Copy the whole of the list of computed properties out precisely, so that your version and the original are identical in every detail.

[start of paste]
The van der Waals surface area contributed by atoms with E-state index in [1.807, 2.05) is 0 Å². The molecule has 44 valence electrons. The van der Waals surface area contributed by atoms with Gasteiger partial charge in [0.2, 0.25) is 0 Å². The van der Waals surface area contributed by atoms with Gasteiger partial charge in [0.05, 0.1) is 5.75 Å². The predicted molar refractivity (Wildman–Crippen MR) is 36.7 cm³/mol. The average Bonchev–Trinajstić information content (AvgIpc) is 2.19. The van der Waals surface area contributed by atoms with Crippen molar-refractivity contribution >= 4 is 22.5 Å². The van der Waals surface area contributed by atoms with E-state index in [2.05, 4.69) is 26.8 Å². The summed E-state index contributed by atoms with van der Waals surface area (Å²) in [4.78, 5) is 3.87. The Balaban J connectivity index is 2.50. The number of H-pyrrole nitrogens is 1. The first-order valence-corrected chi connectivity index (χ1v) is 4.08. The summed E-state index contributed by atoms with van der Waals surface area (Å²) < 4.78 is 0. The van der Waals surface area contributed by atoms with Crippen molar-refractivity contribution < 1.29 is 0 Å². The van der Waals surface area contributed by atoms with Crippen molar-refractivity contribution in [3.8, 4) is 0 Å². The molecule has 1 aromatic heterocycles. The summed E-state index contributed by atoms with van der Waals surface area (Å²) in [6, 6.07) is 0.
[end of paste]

The van der Waals surface area contributed by atoms with E-state index in [1.807, 2.05) is 0 Å². The molecule has 44 valence electrons. The van der Waals surface area contributed by atoms with Gasteiger partial charge in [0.2, 0.25) is 0 Å². The van der Waals surface area contributed by atoms with Gasteiger partial charge in [0.05, 0.1) is 5.75 Å². The predicted molar refractivity (Wildman–Crippen MR) is 36.7 cm³/mol. The average Bonchev–Trinajstić information content (AvgIpc) is 2.19. The van der Waals surface area contributed by atoms with Crippen molar-refractivity contribution >= 4 is 22.5 Å². The van der Waals surface area contributed by atoms with E-state index in [2.05, 4.69) is 26.8 Å². The summed E-state index contributed by atoms with van der Waals surface area (Å²) in [4.78, 5) is 3.87. The Balaban J connectivity index is 2.50. The number of H-pyrrole nitrogens is 1. The first-order valence-corrected chi connectivity index (χ1v) is 4.08. The summed E-state index contributed by atoms with van der Waals surface area (Å²) < 4.78 is 0. The van der Waals surface area contributed by atoms with Crippen molar-refractivity contribution < 1.29 is 0 Å². The van der Waals surface area contributed by atoms with Crippen molar-refractivity contribution in [3.8, 4) is 0 Å². The molecule has 1 aromatic heterocycles. The summed E-state index contributed by atoms with van der Waals surface area (Å²) in [6, 6.07) is 0.